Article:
Confessions allowed in murder trial police say teen admitted killing tutor

January 10, 1993|By Alan J. Craver | Alan J. Craver,Staff Writer

Prosecutors will be permitted to use the confessions police say they obtained from a teen-ager charged with murdering his home tutor when the case goes to trial.

In the statements, Alton Romero Young, 16, told investigators about the events leading to the strangulation death of 57-year-old Shirley Mullinix of Dayton in his home on March 25, 1992, police said.

Mr. Young confessed three times to the slaying during the police interviews, according to police testimony at a pre-trial hearing last month.

Howard Circuit Judge Cornelius Sybert Jr. said in a recent ruling that Mr. Young freely gave the oral, written and taped statements to police when he was questioned the day after the tutor's body was found.

"The defendant freely invited the police into his apartment," Judge Sybert said in the Dec. 30 ruling. "He never asked them to leave. . . . He freely elects to accompany the police to the headquarters building."

Mr. Young is scheduled to stand trial on charges of first-degree murder and rape on Jan. 20. If convicted, he faces a maximum sentence of life in prison.

Richard Bernhardt, a public defender representing Mr. Young, argued at a hearing on Dec. 17 that his client's statements should not be used against him at the trial. He noted that the statements Mr. Young gave to police before he was formally charged in the murder should be suppressed because he was never given his Miranda warnings.

Statements that Mr. Young made after his arrest also should be withheld because they were not voluntary, Mr. Bernhardt said.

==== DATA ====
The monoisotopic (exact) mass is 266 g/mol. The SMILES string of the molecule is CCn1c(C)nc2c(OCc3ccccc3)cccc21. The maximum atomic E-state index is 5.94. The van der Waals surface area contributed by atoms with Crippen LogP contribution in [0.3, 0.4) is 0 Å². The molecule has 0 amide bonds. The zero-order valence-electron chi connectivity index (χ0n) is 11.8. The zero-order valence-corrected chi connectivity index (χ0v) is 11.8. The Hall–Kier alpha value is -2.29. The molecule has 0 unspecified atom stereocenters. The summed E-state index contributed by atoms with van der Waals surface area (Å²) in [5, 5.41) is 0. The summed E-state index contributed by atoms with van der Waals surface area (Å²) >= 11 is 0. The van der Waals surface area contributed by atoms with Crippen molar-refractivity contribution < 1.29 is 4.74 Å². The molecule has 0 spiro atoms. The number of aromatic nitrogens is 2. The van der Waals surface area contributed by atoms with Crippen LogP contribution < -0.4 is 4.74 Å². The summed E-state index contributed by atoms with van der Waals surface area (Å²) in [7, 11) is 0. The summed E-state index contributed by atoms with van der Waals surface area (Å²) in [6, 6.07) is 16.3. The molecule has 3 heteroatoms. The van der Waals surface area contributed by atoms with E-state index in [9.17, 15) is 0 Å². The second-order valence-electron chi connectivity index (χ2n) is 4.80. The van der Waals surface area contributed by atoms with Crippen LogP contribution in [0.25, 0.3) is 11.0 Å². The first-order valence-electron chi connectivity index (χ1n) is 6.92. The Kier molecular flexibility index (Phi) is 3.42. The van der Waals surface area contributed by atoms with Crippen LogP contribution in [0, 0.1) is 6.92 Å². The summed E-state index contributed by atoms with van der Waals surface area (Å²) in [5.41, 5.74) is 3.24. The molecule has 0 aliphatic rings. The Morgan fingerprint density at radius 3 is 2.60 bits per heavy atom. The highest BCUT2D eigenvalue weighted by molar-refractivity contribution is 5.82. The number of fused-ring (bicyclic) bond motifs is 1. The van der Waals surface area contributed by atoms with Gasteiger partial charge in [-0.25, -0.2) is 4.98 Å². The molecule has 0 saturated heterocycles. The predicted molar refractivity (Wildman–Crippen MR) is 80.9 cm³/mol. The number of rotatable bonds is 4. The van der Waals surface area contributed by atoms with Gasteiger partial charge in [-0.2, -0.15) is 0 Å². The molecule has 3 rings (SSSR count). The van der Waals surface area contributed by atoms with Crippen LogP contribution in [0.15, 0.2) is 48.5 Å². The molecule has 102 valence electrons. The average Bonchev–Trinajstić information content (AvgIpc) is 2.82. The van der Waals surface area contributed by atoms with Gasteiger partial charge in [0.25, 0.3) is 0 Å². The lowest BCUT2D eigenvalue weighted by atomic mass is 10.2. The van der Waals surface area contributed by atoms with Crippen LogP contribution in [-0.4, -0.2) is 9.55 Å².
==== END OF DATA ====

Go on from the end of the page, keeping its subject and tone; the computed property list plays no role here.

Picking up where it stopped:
He also argued that Mr. Young was not properly advised of his rights against self-incrimination and to have an attorney present during questioning.

But Assistant State's Attorney Joseph Murtha said that when questioning Mr. Young, investigators did not force him into making any statements at his home or at the police station.

Judge Sybert agreed with the prosecutor, noting that Mr. Young permitted the first interview -- even when the police told him that he may have been the last person to see Mrs. Mullinix.

In addition, the judge noted that the police told Mr. Young that he was free to leave the police station at any time, leading up to the point when he was formally charged.

During police questioning, Mr. Young initially denied that he was involved in the woman's death, said Lee Lachman, a county detective handling the case.

The detective said Mr. Young did not confess to the slaying until investigators presented him with school vouchers that showed Mrs. Mullinix came to his apartment for their regular tutorial session.

In later statements, Mr. Young told police that he did not want to do school work when Mrs. Mullinix arrived because he was high on drugs, Mr. Lachman said.

Mr. Young confessed that he pushed Mrs. Mullinix out of her chair, grabbed his mother's scarf and wrapped it around the tutor's neck during a struggle, the detective said.

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